The Securities and Exchange Commission (SEC) fined former NBA star Paul Pierce $1.4 million for unlawfully making misleading statements in promoting a cryptocurrency exchange.
The SEC said in a release on Friday that Pierce agreed to settle charges against him and pay $1.409 million in penalties, remedies and interest. The release states that Pierce promoted EMAX tokens, which are cryptocurrency asset securities that are sold by EthereumMax, on social media without disclosing that he received payment for doing so and made false and misleading statements about the asset.
Pierce received more than $244,000 worth of EMAX tokens in exchange for promoting them on Twitter, according to the SEC.
A post in which he promoted the cryptocurrency included a screenshot of an account that showed large holdings and profit, the agency added, but he did not reveal that his own holdings were much lower than what the screenshot stated.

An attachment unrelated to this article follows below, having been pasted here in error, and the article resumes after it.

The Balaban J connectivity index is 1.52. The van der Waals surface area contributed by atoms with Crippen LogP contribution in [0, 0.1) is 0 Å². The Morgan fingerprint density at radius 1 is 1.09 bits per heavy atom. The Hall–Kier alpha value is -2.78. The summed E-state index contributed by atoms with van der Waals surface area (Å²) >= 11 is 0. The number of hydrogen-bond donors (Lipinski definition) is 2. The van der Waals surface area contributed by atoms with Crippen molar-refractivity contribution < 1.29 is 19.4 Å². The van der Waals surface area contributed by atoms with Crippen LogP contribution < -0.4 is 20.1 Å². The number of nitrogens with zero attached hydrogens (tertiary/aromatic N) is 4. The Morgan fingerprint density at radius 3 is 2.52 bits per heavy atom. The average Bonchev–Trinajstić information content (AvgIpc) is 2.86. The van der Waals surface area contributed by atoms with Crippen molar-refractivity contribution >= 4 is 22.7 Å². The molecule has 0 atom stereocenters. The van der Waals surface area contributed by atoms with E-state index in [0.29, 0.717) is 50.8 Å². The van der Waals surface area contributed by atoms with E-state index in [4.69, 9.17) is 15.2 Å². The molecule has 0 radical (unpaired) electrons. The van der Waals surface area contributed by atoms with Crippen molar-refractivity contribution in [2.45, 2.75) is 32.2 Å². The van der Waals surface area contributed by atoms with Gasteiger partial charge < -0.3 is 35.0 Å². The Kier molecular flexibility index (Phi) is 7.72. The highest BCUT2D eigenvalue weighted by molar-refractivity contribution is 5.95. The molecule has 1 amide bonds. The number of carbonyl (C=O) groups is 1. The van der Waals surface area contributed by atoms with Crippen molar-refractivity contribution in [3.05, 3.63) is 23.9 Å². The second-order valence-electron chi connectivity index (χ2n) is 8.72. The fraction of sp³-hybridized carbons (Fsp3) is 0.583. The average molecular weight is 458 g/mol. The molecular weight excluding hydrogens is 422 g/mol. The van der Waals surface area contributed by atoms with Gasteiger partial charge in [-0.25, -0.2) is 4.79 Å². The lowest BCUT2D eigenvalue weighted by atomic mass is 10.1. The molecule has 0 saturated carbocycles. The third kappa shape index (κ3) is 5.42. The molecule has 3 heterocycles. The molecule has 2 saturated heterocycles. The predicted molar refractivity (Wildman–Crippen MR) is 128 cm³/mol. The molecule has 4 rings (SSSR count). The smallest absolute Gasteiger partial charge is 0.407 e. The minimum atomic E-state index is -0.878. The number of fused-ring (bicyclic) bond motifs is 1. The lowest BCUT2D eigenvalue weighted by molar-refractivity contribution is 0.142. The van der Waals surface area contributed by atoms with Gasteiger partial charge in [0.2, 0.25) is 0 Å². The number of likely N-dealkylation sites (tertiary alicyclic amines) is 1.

“This case is yet another reminder to celebrities: The law requires you to disclose to the public from whom and how much you are getting paid to promote investment in securities, and you can’t lie to investors when you tout a security,” SEC Chair Gary Gensler said in the release.
Pierce is not the first celebrity to be fined over their promotion of a cryptocurrency exchange without revealing that they were being paid to promote it.
Kim Kardashian agreed to pay a $1.26 million fine to the SEC in October for not disclosing that she was being paid to promote EMAX tokens.
Boxer Floyd Mayweather and music producer DJ Khaled were fined in 2018 over their failure to disclose that they were paid to promote a cryptocurrency exchange.
The SEC release states Pierce agreed to pay the fine without admitting to or denying the charges against him. He also agreed to not promote any cryptocurrency asset for three years.
“The federal securities laws are clear that any celebrity or other individual who promotes a crypto asset security must disclose the nature, source, and amount of compensation they received in exchange for the promotion,” said Gurbir Grewal, the director of the SEC’s Division of Enforcement.